May 13 update below. This post was first published on May 11, 2022.
It looks like a big change is coming for the iPhone next year. One that I said would never happen if you’d asked me about last year. Literally never.
But the claim comes from one of Apple’s most respected observers, Ming-Chi Kuo of TFI Securities. So it must be true, right? Maybe.
Updated May 13. Here’s the thing: A few days ago, reliable analyst Ming-Chi Kuo came up with the most outlandish suggestion about a future iPhone: that it switch from Apple’s beloved Lightning connector to the widely available USB-C. Ridiculous, you might think. When hell freezes over, you could have said.
But now, another highly regarded surveyor of the Apple scene, Bloomberg’s Mark Gurmanhas weighed.
He has added his own take on the situation, but broadly agrees with Ming-Chi Kuo. Gurman says Apple is testing a USB-C version of the iPhone for release in 2023, yes, the iPhone 15, not the iPhone 14 expected this fall. phones must be equipped with USB-C. He also adds that if the law isn’t passed, although I think it is, Apple may not switch to USB-C after all. Gurman rightly points out that the situation is complex. Switching to USB-C would mean that almost anyone could use just one cable and charger for their iPhone, iPad Pro, and MacBook Pro, as well as Android phones, tablets, Windows and Chrome PCs, and more. Win win, right? Ultimately, but in the short term, remember that many people use Lightning to charge their Mac mice, MagSafe Duo Charger and more. So for a while these people will have just as much confusion, if not more, than they are now. The technology is such that a bit of me believes that by the time everyone moves to USB-C, an entirely new, backward-incompatible connector will have been developed. I mean, didn’t Apple just reintroduce MagSafe for the MacBook Pro?
Of course, the fact that two rumors have come in doesn’t mean it’s going to happen. Of course not. But the fact that they are both such reliable analysts must mean something.
Kuo claims, in a few tweets earlier today, that “My latest research indicates that the 2H23 new iPhone will leave the Lightning port and switch to the USB-C port.”
In other words, the iPhone arriving in the second half of 2023, the one everyone is calling iPhone 15, will change one of the few things about the iPhone that hasn’t changed since the iPhone 5 was released in 2012: the Lightning connector.
Kuo claims it will be replaced by USB-C, the connector used on nearly all Android phones, the iPad Pro, iPad Air, iPad mini, and Mac laptops.
To those who don’t follow these things closely, it may not seem like much, but here’s why it is.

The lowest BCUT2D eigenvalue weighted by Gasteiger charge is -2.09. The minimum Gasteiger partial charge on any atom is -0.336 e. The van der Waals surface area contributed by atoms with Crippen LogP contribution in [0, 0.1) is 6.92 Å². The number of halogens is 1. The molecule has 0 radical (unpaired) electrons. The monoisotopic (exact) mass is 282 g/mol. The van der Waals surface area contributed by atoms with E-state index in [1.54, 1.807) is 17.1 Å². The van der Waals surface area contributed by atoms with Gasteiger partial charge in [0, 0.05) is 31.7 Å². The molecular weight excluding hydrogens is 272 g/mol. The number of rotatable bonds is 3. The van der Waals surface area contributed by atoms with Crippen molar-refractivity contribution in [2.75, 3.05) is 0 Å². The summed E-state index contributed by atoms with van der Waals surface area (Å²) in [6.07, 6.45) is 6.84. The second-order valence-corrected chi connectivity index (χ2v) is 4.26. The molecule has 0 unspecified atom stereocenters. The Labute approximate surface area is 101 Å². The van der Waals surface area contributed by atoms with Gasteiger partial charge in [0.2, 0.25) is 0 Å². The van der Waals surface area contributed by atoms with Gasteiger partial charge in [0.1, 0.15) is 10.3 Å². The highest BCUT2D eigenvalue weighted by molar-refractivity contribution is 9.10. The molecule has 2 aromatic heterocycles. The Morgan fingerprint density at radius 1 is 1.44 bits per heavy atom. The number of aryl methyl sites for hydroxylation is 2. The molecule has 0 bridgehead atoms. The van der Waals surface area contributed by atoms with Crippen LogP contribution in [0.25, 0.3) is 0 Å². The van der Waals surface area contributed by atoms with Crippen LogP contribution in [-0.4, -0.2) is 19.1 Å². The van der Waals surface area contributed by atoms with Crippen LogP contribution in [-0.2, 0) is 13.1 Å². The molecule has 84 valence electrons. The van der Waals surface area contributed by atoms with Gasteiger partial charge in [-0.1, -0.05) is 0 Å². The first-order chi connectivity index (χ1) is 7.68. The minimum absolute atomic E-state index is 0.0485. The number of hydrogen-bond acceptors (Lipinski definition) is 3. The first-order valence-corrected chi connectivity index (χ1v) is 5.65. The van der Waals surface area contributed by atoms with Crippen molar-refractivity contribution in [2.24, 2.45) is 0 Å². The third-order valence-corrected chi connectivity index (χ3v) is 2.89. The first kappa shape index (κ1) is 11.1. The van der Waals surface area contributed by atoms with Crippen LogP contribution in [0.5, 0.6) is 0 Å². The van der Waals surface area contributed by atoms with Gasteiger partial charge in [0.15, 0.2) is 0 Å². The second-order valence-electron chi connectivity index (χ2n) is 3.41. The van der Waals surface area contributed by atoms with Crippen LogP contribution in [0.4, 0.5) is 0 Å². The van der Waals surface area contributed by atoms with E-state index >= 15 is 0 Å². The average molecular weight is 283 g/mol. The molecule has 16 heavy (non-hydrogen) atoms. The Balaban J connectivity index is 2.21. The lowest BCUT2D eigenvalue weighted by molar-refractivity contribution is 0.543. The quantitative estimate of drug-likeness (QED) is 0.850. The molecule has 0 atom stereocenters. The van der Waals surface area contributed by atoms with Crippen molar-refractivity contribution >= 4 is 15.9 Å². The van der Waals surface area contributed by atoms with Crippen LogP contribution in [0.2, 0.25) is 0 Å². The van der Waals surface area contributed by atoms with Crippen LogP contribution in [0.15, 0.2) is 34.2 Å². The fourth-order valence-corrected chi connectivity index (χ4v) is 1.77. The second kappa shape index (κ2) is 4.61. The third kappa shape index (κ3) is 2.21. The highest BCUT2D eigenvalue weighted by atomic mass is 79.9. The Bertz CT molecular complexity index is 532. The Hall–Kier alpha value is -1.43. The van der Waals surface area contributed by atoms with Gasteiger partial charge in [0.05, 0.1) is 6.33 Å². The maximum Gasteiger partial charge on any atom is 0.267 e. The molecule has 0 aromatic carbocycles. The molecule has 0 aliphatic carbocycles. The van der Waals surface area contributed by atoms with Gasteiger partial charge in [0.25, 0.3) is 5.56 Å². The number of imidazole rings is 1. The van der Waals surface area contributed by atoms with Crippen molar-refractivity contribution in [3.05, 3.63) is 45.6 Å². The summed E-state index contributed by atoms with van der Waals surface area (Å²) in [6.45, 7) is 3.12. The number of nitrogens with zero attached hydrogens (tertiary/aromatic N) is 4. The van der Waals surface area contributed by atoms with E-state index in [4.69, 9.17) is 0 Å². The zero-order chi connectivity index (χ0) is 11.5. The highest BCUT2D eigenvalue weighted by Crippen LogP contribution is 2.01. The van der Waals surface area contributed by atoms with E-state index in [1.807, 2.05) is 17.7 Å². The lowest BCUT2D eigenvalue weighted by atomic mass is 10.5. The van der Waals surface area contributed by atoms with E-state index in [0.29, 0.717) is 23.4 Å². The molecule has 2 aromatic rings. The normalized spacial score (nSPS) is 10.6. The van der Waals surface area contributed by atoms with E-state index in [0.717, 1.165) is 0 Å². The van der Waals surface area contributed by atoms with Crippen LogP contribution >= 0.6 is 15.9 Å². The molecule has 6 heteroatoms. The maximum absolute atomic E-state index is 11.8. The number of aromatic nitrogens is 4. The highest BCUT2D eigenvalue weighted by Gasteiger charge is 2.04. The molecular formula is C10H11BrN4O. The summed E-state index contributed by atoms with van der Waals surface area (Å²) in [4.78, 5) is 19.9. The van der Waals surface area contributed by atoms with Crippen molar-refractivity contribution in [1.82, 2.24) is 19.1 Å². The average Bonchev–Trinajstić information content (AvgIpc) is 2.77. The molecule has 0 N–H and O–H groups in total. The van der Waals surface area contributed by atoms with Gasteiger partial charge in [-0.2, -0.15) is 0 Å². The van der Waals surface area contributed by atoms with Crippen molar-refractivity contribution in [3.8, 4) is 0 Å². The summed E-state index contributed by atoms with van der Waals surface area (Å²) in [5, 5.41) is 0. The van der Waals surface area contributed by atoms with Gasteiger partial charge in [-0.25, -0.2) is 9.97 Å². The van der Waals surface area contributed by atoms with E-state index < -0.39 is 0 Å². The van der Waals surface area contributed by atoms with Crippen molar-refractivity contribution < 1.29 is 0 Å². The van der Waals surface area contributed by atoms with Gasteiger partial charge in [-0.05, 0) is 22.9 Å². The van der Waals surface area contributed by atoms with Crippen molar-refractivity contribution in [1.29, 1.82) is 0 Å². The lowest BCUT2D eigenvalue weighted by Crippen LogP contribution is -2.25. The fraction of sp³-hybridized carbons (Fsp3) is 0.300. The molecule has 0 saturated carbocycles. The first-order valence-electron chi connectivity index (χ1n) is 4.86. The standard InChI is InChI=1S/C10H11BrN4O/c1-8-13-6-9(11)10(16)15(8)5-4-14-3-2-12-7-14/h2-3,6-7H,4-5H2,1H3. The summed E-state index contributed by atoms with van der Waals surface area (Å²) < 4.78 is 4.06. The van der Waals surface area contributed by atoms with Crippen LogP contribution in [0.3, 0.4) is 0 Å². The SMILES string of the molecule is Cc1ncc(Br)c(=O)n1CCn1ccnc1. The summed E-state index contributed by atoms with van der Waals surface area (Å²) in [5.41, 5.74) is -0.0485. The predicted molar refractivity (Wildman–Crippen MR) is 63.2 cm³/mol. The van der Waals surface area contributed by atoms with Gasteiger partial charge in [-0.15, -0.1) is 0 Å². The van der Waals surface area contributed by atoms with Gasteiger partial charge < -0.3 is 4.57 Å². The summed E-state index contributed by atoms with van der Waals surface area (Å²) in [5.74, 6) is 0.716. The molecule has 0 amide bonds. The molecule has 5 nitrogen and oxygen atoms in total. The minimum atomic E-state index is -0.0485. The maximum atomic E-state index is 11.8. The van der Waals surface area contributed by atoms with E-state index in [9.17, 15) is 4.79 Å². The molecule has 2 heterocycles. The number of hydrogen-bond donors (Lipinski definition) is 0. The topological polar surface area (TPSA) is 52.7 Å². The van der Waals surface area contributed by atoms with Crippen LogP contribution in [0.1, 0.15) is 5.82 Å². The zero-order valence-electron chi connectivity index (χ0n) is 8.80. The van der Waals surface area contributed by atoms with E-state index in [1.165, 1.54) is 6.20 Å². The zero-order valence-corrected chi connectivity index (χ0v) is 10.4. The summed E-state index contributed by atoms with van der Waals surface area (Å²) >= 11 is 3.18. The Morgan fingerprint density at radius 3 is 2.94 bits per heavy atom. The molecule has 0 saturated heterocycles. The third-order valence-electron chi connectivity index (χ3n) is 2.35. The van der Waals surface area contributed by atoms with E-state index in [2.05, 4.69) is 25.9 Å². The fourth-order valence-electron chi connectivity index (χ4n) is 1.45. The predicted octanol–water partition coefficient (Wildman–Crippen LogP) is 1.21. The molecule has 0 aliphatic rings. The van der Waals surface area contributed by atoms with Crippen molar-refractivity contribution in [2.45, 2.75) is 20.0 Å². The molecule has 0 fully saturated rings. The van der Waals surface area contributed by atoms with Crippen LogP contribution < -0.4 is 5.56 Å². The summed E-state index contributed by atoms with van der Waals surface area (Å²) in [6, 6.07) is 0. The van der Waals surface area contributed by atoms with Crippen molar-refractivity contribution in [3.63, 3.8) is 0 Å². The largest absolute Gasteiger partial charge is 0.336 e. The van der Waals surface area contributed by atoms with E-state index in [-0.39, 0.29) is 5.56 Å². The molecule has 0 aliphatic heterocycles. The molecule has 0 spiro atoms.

Apple has strictly stuck to Lightning connectors for its iPhones and made it clear that it didn’t think the switch to USB-C was a good idea. When the European Union said it would insist that electronic devices all use the same connector, namely USB-C, to reduce electronic waste, Apple made a strong backlash, explaining that it would reduce innovation.
It’s true that the Lightning connector is slimmer than USB-C, so it gives Apple more design flexibility. Plus, since so many households have Lightning cables and chargers, throwing out all those cables to switch to USB-C would be more wasteful, it’s argued.
The expectation was that Apple would stick with Lightning as long as possible and instead switch to a portless iPhone that would charge wirelessly, for example.
Ming-Chi Kuo has concluded that USB-C is on its way to the iPhone through his latest supply chain survey. orders.
Kuo points out that there are benefits to moving to USB-C, such as better data transfers and charging speeds. He also notes that the final details are still dependent on support in iOS.
Could it be that the increased pressure from the EU has caused Apple to change its mind? After all, if faced with either not selling Lightning products in Europe or making a version with USB-C for the EU, it makes more sense to move to USB-C globally.
If you’re skeptical about this report, I can’t blame you. All I’m saying is that this topic is something I’ve talked to Apple about repeatedly. I certainly haven’t heard anyone say they think USB-C would be good for the iPhone, but at the same time, I’ve noticed opposition to such an idea has been somewhat muted lately. Though not enough for me to say that this change is going to happen.
The other practical benefit for consumers is that suddenly there is only one type of connector for gadgets and picking up the wrong charging plug or cable will soon be a thing of the past.
It’s an intriguing prospect, even if it seemed strange until now. More like we have it.